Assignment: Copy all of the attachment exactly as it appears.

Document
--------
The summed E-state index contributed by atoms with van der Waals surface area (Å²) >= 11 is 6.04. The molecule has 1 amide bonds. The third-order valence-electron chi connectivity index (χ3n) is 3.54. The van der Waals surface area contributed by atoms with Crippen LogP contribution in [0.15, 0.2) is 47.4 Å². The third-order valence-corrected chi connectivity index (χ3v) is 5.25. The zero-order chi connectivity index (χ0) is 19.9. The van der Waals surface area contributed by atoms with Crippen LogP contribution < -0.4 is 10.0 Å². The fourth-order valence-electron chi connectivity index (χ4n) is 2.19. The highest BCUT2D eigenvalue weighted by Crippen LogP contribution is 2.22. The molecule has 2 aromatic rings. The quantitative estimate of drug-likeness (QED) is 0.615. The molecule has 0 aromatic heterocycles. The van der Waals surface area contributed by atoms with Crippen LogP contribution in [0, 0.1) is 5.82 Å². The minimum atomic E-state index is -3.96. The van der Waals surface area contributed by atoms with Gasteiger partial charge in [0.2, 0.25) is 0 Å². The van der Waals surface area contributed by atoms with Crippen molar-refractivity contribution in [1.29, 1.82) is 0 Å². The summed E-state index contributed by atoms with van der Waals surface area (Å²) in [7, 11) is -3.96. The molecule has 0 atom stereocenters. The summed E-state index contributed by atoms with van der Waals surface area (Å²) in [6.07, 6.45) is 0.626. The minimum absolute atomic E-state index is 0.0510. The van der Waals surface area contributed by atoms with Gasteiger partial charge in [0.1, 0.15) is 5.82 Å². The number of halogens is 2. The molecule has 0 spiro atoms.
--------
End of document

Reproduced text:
The summed E-state index contributed by atoms with van der Waals surface area (Å²) >= 11 is 6.04. The molecule has 1 amide bonds. The third-order valence-electron chi connectivity index (χ3n) is 3.54. The van der Waals surface area contributed by atoms with Crippen LogP contribution in [0.15, 0.2) is 47.4 Å². The third-order valence-corrected chi connectivity index (χ3v) is 5.25. The zero-order chi connectivity index (χ0) is 19.9. The van der Waals surface area contributed by atoms with Crippen LogP contribution < -0.4 is 10.0 Å². The fourth-order valence-electron chi connectivity index (χ4n) is 2.19. The highest BCUT2D eigenvalue weighted by Crippen LogP contribution is 2.22. The molecule has 2 aromatic rings. The quantitative estimate of drug-likeness (QED) is 0.615. The molecule has 0 aromatic heterocycles. The van der Waals surface area contributed by atoms with Crippen LogP contribution in [0, 0.1) is 5.82 Å². The minimum atomic E-state index is -3.96. The van der Waals surface area contributed by atoms with Gasteiger partial charge in [0.2, 0.25) is 0 Å². The van der Waals surface area contributed by atoms with Crippen molar-refractivity contribution in [1.29, 1.82) is 0 Å². The summed E-state index contributed by atoms with van der Waals surface area (Å²) in [7, 11) is -3.96. The molecule has 0 atom stereocenters. The summed E-state index contributed by atoms with van der Waals surface area (Å²) in [6.07, 6.45) is 0.626. The minimum absolute atomic E-state index is 0.0510. The van der Waals surface area contributed by atoms with Gasteiger partial charge in [0.1, 0.15) is 5.82 Å². The number of halogens is 2. The molecule has 0 spiro atoms.